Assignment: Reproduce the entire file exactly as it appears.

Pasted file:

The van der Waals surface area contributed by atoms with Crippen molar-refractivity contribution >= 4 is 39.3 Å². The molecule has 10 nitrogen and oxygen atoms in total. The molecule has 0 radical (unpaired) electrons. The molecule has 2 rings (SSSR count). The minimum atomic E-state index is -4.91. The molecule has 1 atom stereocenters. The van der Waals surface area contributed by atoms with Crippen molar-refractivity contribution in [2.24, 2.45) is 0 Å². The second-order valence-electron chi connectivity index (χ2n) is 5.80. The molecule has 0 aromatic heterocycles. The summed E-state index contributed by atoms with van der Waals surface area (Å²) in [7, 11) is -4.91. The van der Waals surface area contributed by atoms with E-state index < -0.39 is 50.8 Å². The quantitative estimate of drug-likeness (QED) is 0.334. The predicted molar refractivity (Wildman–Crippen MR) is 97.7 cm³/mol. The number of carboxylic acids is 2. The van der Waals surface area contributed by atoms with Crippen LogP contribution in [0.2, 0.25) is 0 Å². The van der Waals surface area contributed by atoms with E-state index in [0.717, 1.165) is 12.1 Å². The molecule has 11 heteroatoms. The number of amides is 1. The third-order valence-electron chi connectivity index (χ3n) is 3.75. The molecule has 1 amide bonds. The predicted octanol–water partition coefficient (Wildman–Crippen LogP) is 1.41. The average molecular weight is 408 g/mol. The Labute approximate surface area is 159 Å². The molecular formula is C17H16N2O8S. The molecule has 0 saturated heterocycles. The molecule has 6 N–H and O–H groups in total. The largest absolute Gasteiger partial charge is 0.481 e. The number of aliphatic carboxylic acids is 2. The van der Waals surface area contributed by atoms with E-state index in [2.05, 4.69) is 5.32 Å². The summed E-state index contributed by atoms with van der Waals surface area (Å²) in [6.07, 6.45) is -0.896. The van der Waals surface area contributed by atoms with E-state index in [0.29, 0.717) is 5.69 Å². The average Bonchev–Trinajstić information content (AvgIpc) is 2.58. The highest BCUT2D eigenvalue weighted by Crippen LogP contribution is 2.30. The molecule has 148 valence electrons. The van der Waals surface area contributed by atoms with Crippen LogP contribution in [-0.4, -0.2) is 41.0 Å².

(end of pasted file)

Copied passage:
The van der Waals surface area contributed by atoms with Crippen molar-refractivity contribution >= 4 is 39.3 Å². The molecule has 10 nitrogen and oxygen atoms in total. The molecule has 0 radical (unpaired) electrons. The molecule has 2 rings (SSSR count). The minimum atomic E-state index is -4.91. The molecule has 1 atom stereocenters. The van der Waals surface area contributed by atoms with Crippen molar-refractivity contribution in [2.24, 2.45) is 0 Å². The second-order valence-electron chi connectivity index (χ2n) is 5.80. The molecule has 0 aromatic heterocycles. The summed E-state index contributed by atoms with van der Waals surface area (Å²) in [7, 11) is -4.91. The van der Waals surface area contributed by atoms with E-state index < -0.39 is 50.8 Å². The quantitative estimate of drug-likeness (QED) is 0.334. The predicted molar refractivity (Wildman–Crippen MR) is 97.7 cm³/mol. The number of carboxylic acids is 2. The van der Waals surface area contributed by atoms with Crippen LogP contribution in [0.2, 0.25) is 0 Å². The van der Waals surface area contributed by atoms with E-state index in [0.717, 1.165) is 12.1 Å². The molecule has 11 heteroatoms. The number of amides is 1. The third-order valence-electron chi connectivity index (χ3n) is 3.75. The molecule has 1 amide bonds. The predicted octanol–water partition coefficient (Wildman–Crippen LogP) is 1.41. The average molecular weight is 408 g/mol. The Labute approximate surface area is 159 Å². The molecular formula is C17H16N2O8S. The molecule has 0 saturated heterocycles. The molecule has 6 N–H and O–H groups in total. The largest absolute Gasteiger partial charge is 0.481 e. The number of aliphatic carboxylic acids is 2. The van der Waals surface area contributed by atoms with E-state index in [2.05, 4.69) is 5.32 Å². The summed E-state index contributed by atoms with van der Waals surface area (Å²) in [6.07, 6.45) is -0.896. The van der Waals surface area contributed by atoms with E-state index in [0.29, 0.717) is 5.69 Å². The average Bonchev–Trinajstić information content (AvgIpc) is 2.58. The highest BCUT2D eigenvalue weighted by Crippen LogP contribution is 2.30. The molecule has 148 valence electrons. The van der Waals surface area contributed by atoms with Crippen LogP contribution in [-0.4, -0.2) is 41.0 Å².